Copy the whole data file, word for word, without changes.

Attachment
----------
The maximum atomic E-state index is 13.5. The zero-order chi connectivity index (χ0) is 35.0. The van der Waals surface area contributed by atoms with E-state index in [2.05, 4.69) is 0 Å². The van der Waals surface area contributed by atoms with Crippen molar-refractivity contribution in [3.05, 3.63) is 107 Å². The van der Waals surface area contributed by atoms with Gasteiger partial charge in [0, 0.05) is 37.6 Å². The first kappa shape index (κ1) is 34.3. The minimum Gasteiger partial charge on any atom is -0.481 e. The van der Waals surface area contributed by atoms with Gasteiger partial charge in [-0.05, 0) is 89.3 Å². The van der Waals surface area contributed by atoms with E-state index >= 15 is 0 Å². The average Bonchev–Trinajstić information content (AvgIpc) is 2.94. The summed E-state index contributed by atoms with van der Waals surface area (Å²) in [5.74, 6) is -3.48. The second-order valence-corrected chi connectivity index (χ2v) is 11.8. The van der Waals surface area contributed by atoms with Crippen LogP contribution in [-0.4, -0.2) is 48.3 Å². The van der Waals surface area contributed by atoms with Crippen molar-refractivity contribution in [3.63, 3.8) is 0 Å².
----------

The maximum atomic E-state index is 13.5. The zero-order chi connectivity index (χ0) is 35.0. The van der Waals surface area contributed by atoms with E-state index in [2.05, 4.69) is 0 Å². The van der Waals surface area contributed by atoms with Crippen molar-refractivity contribution in [3.05, 3.63) is 107 Å². The van der Waals surface area contributed by atoms with Gasteiger partial charge in [0, 0.05) is 37.6 Å². The first kappa shape index (κ1) is 34.3. The minimum Gasteiger partial charge on any atom is -0.481 e. The van der Waals surface area contributed by atoms with Gasteiger partial charge in [-0.05, 0) is 89.3 Å². The van der Waals surface area contributed by atoms with E-state index >= 15 is 0 Å². The average Bonchev–Trinajstić information content (AvgIpc) is 2.94. The summed E-state index contributed by atoms with van der Waals surface area (Å²) in [5.74, 6) is -3.48. The second-order valence-corrected chi connectivity index (χ2v) is 11.8. The van der Waals surface area contributed by atoms with Crippen LogP contribution in [-0.4, -0.2) is 48.3 Å². The van der Waals surface area contributed by atoms with Crippen molar-refractivity contribution in [3.63, 3.8) is 0 Å².